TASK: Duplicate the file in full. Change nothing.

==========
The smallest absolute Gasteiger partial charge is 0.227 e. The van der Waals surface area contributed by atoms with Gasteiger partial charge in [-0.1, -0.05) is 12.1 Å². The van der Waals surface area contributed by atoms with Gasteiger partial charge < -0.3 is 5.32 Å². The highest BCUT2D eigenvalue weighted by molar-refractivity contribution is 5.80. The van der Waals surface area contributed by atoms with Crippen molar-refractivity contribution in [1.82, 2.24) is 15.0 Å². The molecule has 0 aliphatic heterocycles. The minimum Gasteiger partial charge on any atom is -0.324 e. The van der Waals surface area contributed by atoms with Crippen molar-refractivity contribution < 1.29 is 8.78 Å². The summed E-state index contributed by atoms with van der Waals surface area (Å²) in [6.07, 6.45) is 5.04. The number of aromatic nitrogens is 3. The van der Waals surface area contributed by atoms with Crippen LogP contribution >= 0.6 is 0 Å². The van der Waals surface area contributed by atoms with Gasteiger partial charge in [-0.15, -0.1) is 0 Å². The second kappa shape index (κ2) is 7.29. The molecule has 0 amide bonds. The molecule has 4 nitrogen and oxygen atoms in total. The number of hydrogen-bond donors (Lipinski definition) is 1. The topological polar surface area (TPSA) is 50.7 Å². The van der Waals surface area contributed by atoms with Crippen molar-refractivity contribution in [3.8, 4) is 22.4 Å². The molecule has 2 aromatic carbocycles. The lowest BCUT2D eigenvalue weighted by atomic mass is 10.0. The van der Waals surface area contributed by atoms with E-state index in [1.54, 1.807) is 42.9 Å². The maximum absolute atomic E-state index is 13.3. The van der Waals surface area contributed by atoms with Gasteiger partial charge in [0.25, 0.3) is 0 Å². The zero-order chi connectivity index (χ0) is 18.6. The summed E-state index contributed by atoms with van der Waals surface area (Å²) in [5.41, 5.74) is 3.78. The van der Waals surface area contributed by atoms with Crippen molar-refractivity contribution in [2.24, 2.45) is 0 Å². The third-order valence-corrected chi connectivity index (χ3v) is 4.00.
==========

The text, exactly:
The smallest absolute Gasteiger partial charge is 0.227 e. The van der Waals surface area contributed by atoms with Gasteiger partial charge in [-0.1, -0.05) is 12.1 Å². The van der Waals surface area contributed by atoms with Gasteiger partial charge < -0.3 is 5.32 Å². The highest BCUT2D eigenvalue weighted by molar-refractivity contribution is 5.80. The van der Waals surface area contributed by atoms with Crippen molar-refractivity contribution in [1.82, 2.24) is 15.0 Å². The molecule has 0 aliphatic heterocycles. The minimum Gasteiger partial charge on any atom is -0.324 e. The van der Waals surface area contributed by atoms with Crippen molar-refractivity contribution < 1.29 is 8.78 Å². The summed E-state index contributed by atoms with van der Waals surface area (Å²) in [6.07, 6.45) is 5.04. The number of aromatic nitrogens is 3. The van der Waals surface area contributed by atoms with Crippen LogP contribution >= 0.6 is 0 Å². The van der Waals surface area contributed by atoms with Gasteiger partial charge in [-0.15, -0.1) is 0 Å². The second kappa shape index (κ2) is 7.29. The molecule has 0 amide bonds. The molecule has 4 nitrogen and oxygen atoms in total. The number of hydrogen-bond donors (Lipinski definition) is 1. The topological polar surface area (TPSA) is 50.7 Å². The van der Waals surface area contributed by atoms with Crippen molar-refractivity contribution in [3.8, 4) is 22.4 Å². The molecule has 2 aromatic carbocycles. The lowest BCUT2D eigenvalue weighted by atomic mass is 10.0. The van der Waals surface area contributed by atoms with E-state index in [1.54, 1.807) is 42.9 Å². The maximum absolute atomic E-state index is 13.3. The van der Waals surface area contributed by atoms with Gasteiger partial charge in [0.25, 0.3) is 0 Å². The zero-order chi connectivity index (χ0) is 18.6. The summed E-state index contributed by atoms with van der Waals surface area (Å²) in [5.41, 5.74) is 3.78. The van der Waals surface area contributed by atoms with Crippen molar-refractivity contribution in [2.24, 2.45) is 0 Å². The third-order valence-corrected chi connectivity index (χ3v) is 4.00.